Dr. Boaz Ganor.
(photo credit: Courtesy of Gady Dagon)
Obvious to any scholar, yet not to the Israeli government, is the fact that the
current status quo poses a threat to Israel. The country’s clock is ticking, and
counting not decades or even years, but months and weeks. At times it seems as
if the prime minister’s separatist stance has led the government and Israel into
a cul-de-sac. Perhaps worse – the lack of policy from a government incapable of
making hard choices and adrift in turbulent waters confronts Israel with a
strategic, and even existential, threat.
politicians, philosophers, experts and former senior officials attempt to fill
the political void with political initiatives – from an immediate settlement to
a long-term interim agreement, and from annexing the territories to an immediate
recognition of Palestinian statehood. Every initiative has its merits. Before
them all stands a reluctant government that hides behind the current processes
taking root in the entire Arab world; for what is the purpose of settling with
leaders who will soon be overthrown? Does a peace agreement with a Palestinian
technocratic government have any validity when that government includes an Osama
bin Laden-supporting Hamas that refuses to recognize Israel’s right to exist? So
the Israeli government can now blame others for its inaction; Hamas, the Muslim
Brotherhood, the masses at Tahrir square and so on.
An old proverb states
that the work of the righteous is done at the hands of others. These others,
however, are the international community; the UN and Israel’s former friends,
which, lacking a serious Israeli initiative, will eventually dictate the
characteristics of the future agreement and impose it on the country
It is likely that Israel’s existential security concerns
will not be their top priority.
HOW CAN this predicament be solved? How
can a real political initiative be presented, and the associated risks
sidestepped at the same time? How can the world be convinced of Israel’s
peaceful intentions while the risks and pitfalls of the current regional
landscape are avoided? The answer to all of the above is a
For one thing, a referendum can promote a peace agreement.
Why? Because the willingness of both parties to make concessions will increase
if decision-makers know that these concessions will be brought before the public
prior to ratification.
Furthermore, a referendum is necessary due to the
reality on both the Israeli and Palestinian sides, and to past experience with
regional processes. Israel must demand that any agreement enjoy the backing of a
Palestinian popular majority in a referendum, and so be an agreement between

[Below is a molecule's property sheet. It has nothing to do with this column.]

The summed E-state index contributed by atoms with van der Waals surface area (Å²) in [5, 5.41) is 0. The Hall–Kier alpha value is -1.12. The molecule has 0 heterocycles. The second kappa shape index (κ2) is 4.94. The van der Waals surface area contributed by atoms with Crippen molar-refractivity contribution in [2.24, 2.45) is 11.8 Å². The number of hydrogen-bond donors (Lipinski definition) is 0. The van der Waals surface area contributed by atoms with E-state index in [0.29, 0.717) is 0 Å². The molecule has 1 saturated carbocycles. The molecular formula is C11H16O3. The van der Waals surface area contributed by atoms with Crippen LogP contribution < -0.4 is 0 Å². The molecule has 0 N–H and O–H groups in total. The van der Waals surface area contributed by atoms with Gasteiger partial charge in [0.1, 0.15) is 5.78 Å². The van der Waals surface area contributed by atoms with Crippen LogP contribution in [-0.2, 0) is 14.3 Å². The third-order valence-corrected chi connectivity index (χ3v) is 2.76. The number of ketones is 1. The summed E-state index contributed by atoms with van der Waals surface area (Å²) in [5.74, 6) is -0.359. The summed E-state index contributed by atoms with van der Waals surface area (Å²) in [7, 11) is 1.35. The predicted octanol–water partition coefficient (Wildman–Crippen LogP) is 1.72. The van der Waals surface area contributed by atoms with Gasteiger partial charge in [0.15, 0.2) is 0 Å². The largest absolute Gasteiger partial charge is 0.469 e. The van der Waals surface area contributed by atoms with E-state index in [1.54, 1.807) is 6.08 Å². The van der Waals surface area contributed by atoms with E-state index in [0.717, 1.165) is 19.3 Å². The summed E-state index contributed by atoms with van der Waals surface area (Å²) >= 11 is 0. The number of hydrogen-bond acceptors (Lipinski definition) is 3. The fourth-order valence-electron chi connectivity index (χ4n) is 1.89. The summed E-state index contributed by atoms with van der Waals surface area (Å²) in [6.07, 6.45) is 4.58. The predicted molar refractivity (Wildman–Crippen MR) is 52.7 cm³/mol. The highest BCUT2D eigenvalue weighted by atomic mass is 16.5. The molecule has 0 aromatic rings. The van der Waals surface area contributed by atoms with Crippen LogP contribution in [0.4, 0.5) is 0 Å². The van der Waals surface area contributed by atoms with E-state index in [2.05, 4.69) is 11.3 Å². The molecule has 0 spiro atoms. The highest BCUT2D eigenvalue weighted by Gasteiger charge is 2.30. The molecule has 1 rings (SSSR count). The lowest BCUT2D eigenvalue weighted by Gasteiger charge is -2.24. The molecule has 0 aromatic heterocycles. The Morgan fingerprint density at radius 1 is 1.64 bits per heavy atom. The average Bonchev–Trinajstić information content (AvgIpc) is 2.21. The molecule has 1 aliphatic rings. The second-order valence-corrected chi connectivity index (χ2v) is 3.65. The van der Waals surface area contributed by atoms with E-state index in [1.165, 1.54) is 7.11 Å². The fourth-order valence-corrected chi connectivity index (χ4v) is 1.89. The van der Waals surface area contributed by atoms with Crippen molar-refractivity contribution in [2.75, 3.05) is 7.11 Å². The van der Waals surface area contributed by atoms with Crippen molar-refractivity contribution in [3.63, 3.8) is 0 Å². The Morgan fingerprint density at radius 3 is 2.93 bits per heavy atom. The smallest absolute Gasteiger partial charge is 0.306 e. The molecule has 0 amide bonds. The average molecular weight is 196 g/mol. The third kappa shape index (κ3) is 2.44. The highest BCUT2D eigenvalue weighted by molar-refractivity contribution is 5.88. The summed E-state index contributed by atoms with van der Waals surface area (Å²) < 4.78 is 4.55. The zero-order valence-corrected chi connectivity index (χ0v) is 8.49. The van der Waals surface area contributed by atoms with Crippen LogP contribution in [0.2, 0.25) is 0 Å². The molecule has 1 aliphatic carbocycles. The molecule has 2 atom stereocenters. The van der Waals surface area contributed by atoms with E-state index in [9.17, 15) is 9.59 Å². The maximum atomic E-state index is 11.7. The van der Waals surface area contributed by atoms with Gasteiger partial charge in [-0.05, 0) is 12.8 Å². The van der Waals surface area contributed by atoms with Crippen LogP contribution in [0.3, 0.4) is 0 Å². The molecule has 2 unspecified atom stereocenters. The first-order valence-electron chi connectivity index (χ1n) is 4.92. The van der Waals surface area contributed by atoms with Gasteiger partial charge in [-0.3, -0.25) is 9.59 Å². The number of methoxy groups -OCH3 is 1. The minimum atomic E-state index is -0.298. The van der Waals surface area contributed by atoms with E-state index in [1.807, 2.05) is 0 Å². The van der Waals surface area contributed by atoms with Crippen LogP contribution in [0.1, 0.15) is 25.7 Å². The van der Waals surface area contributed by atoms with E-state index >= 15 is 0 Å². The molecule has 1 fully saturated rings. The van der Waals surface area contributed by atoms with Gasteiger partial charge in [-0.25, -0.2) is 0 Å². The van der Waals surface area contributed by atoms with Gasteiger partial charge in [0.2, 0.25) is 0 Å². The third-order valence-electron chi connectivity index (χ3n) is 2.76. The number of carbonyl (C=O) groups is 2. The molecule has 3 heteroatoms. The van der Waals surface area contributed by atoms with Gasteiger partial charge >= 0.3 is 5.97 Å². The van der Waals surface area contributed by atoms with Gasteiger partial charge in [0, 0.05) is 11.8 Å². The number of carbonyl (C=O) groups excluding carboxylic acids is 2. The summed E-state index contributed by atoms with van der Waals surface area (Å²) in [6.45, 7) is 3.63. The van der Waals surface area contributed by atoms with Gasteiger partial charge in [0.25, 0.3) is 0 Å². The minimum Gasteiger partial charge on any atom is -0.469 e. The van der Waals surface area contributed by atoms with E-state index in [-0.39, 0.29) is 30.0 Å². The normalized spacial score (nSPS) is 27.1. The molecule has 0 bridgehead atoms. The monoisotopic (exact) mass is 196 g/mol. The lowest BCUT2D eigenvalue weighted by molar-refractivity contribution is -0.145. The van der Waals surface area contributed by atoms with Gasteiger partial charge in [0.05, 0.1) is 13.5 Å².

peoples, not between temporary leaders. The people of Israel must know that a
settlement which involves risky territorial concessions and potential security
threats is being made with the entire Palestinian people or, at the very least,
the majority of it.
As for the Palestinian arena, the hard reality is
that no Palestinian leader (and certainly not Mahmoud Abbas) is capable of
enforcing an agreement with Israel – with all its inherent obligations – on the
Palestinian population without the legitimacy of being backed by a referendum. A
referendum should be open to all Palestinians in both the West Bank and the Gaza
If certain political movements or organizations choose to boycott
the referendum, this will not dent its obligatory nature. The Palestinians may
elect to include or exclude the Palestinian Diaspora. If the Palestinian public
rejects the agreement, then the true face of Palestinian society will be
A referendum is necessary on the Israeli side as
The current situation in the West Bank, where a handful of settlers
systematically break the law and challenge the authority of the state and the
IDF while preparing to forcefully resist, perhaps with firearms, any decision to
evict them makes it impossible for any Israeli government to implement a peace
settlement with the Palestinians without the moral backing of a referendum,
especially if it includes withdrawing from vast territories in the West Bank.
The settlers will not accept the implications of a peace agreement without such
a referendum. The IDF will be unable to implement the agreement and force it on
violent extremists without the legitimacy of a referendum, and the government
will not be able to ratify a future peace agreement without a
A referendum is therefore a vital necessity in any future
peace agreement, despite its sectoral limitations and the difficulties involved.
It must be a cornerstone of any initiative or plan to settle the dispute between
Israel and the Palestinians.The writer is founder and executive director
of the International Institute for Counter-Terrorism at the Interdisciplinary